`Practising Human Geography lucidly, comprehensively, and sometimes passionately shows why methodology matters, and why it is often so hard. To choose a method is to choose the kind of geographical values one wants to uphold. You need to get it right.These authors do' - Trevor Barnes, University of British Columbia
`Practising Human Geography is a godsend for students. Written in an accessible and engaging style, the book demystifies the study of geographical methodology, offering a wealth of practical advice from the authors' own research experience. This is not a manual of approved geographical techniques. It is a reflexive, critical and highly personal account, combining historical depth with up-to-the-minute examples of research in practice. Practising Human Geography is a comprehensive and theoretically informed introduction to the practices of fieldwork, data collection, interpretation and writing, enabling students to make sense of their own data and to develop a critical perspective on the existing literature. The book makes complicated ideas approachable through the effective use of case studies and a firm grasp of contemporary debates' - Peter Jackson, Professor of Human Geography, University of Sheffield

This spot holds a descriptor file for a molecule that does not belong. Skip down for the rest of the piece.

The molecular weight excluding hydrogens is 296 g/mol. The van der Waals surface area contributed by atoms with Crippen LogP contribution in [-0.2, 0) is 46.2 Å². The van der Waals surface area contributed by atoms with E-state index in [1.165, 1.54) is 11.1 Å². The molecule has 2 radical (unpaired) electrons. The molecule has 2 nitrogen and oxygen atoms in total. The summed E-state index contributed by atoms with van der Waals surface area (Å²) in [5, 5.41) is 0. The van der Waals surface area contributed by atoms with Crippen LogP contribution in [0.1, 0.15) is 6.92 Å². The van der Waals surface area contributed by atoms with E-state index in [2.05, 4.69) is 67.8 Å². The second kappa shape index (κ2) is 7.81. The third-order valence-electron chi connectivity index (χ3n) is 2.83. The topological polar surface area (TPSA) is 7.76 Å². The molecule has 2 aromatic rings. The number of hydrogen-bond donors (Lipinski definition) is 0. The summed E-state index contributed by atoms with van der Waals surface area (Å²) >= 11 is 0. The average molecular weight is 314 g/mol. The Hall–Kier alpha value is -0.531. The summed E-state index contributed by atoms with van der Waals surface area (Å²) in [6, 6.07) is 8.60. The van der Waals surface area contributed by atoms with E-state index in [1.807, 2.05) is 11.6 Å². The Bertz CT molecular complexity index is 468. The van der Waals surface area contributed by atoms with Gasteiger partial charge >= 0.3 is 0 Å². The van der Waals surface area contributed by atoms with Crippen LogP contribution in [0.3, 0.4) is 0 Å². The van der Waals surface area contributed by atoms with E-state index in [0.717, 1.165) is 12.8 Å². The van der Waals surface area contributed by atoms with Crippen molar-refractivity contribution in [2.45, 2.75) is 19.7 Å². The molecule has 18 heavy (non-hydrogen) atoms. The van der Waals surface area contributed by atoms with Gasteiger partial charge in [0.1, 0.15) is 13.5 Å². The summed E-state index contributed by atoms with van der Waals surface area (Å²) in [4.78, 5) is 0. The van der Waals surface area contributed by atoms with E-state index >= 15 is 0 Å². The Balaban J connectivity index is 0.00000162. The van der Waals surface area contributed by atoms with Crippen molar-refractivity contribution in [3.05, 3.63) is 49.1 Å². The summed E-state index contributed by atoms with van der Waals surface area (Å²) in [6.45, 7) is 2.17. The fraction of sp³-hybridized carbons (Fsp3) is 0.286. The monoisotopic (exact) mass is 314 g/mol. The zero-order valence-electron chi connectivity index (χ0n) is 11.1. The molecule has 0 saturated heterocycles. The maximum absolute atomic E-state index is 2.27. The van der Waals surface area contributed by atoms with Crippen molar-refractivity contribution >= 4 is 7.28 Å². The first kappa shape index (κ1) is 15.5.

Practising Human Geography is a critical introduction to key issues in the practice of human geography, informed by the question 'how do geographers do research?' In examining those methods and practices that are essential to doing geography, the text presents a theoretically-informed discussion of the construction and interpretation of geographical data - including: the use of core research methodologies; using official and non-official sources; and the interpretative role of the researcher.
Framed by an overview of how ideas of practising human geography have changed, the twelve chapters offer a comprehensive and integrated overview of research methodologies. The text is illustrated throughout with text boxes, case studies, and definitions of key terms. Practising Human Geography introduces geographers - from undergraduate to faculty - to the core issues that inform research design and practice.